I finished Joseph O'Connor's Ghost Light and it is indeed as exquisite a read as I thought midway through the novel. Can I go back and elaborate on a few initial perceptions? It did take me a while to orient myself, but the second person narration wasn't nearly so jarring as I first thought. As a matter of fact after I gave myself a chance to get caught up in the story I didn't even think about it. Molly narrates the story, though it moves about in time and the tense shifts about, but Molly has such a unique voice it wasn't a bad place to be at all--inside her head for much of the story. Why I was confused about Molly and her sister is now beyond me, but I think I sometimes make stories harder than they actually are. Sometimes it's better not to worry about all the small details up front and just get a grasp of what's going on--the rest will follow.
I do want to note that O'Connor emphasizes that his story of J.M. Synge and Molly Allgood/Maire O'Neill is highly fictionalized. He took liberties with the facts in creating his story, but he does give reading suggestions if you want to learn more about the two. And interestingly he grew up a mile from the house where John Synge and his mother lived their last years. How's that for inspiration? Kimbofo at Reading Matters was lucky enough to have recently heard him speak, do go take a peek at her post complete with photo of O' Connor. I've already set this one aside in my mind as a favorite read of the year.
You'll never guess what I've started reading next. My niece is a reluctant reader. I try and press books on her and talk about reading, but she is usually pretty indifferent. If I spot her reading it's because her mom has told her she needs to spend a little time each night reading a book or her teacher has given her homework, but it never seems to be due to her own initiative. It's almost always a matter of getting the right book to the right reader, isn't it? She has apparently found that book. Chasing Alliecat by Rebecca Fjelland Davis is the book she is reading in class at the moment and she has been totally captivated by it. She was telling me about it and I told her it did sound good, and maybe I should read it when she finished. Little did I know that she would go back to her teacher and ask her for another copy for me to read, too. So she instead pressed a book into my hands! I'm not a big reader of YA literature, but how can I not read along when she is so excited about the story? Besides I want to give her all the encouragement I can so she will look for more books.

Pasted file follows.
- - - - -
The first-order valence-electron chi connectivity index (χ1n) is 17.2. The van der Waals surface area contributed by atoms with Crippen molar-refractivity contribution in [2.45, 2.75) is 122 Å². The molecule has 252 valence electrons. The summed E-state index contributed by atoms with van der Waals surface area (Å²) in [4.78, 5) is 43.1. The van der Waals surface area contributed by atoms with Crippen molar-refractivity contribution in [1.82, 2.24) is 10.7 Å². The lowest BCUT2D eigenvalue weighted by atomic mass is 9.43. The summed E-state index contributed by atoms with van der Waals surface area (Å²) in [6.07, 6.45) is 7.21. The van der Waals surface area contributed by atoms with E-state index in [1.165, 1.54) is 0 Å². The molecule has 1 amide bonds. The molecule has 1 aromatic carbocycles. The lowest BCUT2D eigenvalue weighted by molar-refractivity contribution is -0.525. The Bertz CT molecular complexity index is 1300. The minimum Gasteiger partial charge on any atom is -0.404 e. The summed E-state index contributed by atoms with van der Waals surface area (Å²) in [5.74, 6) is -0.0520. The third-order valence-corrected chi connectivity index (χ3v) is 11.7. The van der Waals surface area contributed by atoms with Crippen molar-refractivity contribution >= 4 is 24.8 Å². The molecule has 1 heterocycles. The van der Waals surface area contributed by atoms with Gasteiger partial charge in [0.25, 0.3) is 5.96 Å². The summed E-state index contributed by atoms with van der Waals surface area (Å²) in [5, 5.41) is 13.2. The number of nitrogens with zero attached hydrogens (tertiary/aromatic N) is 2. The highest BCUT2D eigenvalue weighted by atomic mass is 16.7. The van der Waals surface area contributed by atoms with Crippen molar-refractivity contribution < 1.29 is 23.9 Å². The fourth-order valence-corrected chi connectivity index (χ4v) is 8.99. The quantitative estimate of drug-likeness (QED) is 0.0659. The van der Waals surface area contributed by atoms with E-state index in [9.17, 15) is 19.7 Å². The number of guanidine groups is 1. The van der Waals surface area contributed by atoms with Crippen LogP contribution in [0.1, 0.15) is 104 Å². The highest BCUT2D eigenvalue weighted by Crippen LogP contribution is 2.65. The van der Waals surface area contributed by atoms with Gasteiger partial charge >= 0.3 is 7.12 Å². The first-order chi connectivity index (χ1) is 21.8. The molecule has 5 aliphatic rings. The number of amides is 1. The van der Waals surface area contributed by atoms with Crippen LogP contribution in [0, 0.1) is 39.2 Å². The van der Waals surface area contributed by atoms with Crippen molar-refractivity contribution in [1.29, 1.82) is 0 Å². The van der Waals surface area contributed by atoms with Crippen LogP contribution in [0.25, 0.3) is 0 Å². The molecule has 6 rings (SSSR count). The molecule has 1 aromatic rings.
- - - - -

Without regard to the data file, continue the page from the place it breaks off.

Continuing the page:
I've only just started reading (she has already been grilling me on the story) but it seems like a good adventure story with a dash of mystery. The story revolves around three teens (they're about sixteen) in a small Minnesota town. The main protagonist, along with her younger brother, is staying with relatives while their parents are away. While riding their mountain bikes the three come across what appears to be the body (he's on the verge of death) of a priest. One of the three disappears and things really begin to get interesting. The first day my niece brought the book home, she wanted to sit and read together (will miracles never cease?), and then last night she was ready to start talking about the story--barely able to contain her excitement. I agree, though, this is a story that does grab you from the start. I think we all know what I'll be reading for the next couple of days!
It's that time of year again. The Longlist for the Orange Prize will be announced next Wednesday. I think I only managed to read one book from the Longlist, and that not even the winner. I bought a number of them, which still sit waiting for me. Jackie at Farmlane Books has made her predictions of what might appear on this year's list. I swear I am always reading loads of books but they never seem to coincide with the books that make prize lists. I'm still always curious about them, if only to find a few more good books to read.
This is already old news, but I am excited about it anyway. Did you know Virago is publishing several previously uncollected short stories by Daphne du Maurier? A bookseller with an interest in du Maurier's work has been searching for stories which appeared in magazines in the UK and US. The Doll will be published in the UK in May and the US in November. I'm not sure I'll be able to wait that long and will likely be splurging on a UK edition of the book. Maybe I should read one of the story collections I already have on hand by her? I've been a fan of her short stories for a while now as well.
And the books in my photo? I've not been sharing many of my library finds lately (at least not the newer releases), so I thought I'd show you what I brought home last night. The Hopkins Manuscript by R.C. Sherriff is a science fiction novel--Sherriff imagines what would happen if the moon crashed into the earth. I had not thought this was something I might like, but after reading a number of favorable reviews I thought it might make an interesting read after all. Catherine Aird's Past Tense is a police procedural featuring DCI Sloan and DC Crosby. Aird has written a number of mysteries, so I am coming in on the story well into the middle of it all. Maybe it won't matter. And the book on the bottom of the pile is the one I've just started. Very serendipitously I had just read a review in NYTBR about Imogen Robertson's Instruments of Darkness and it also happened to be on the hold shelf at my library. This is a mystery set in late 1700s Sussex. I'm not making the same mistake twice. There is a line of readers for this one....I'm starting to read now rather than waiting until the weekend before it's due back at the library.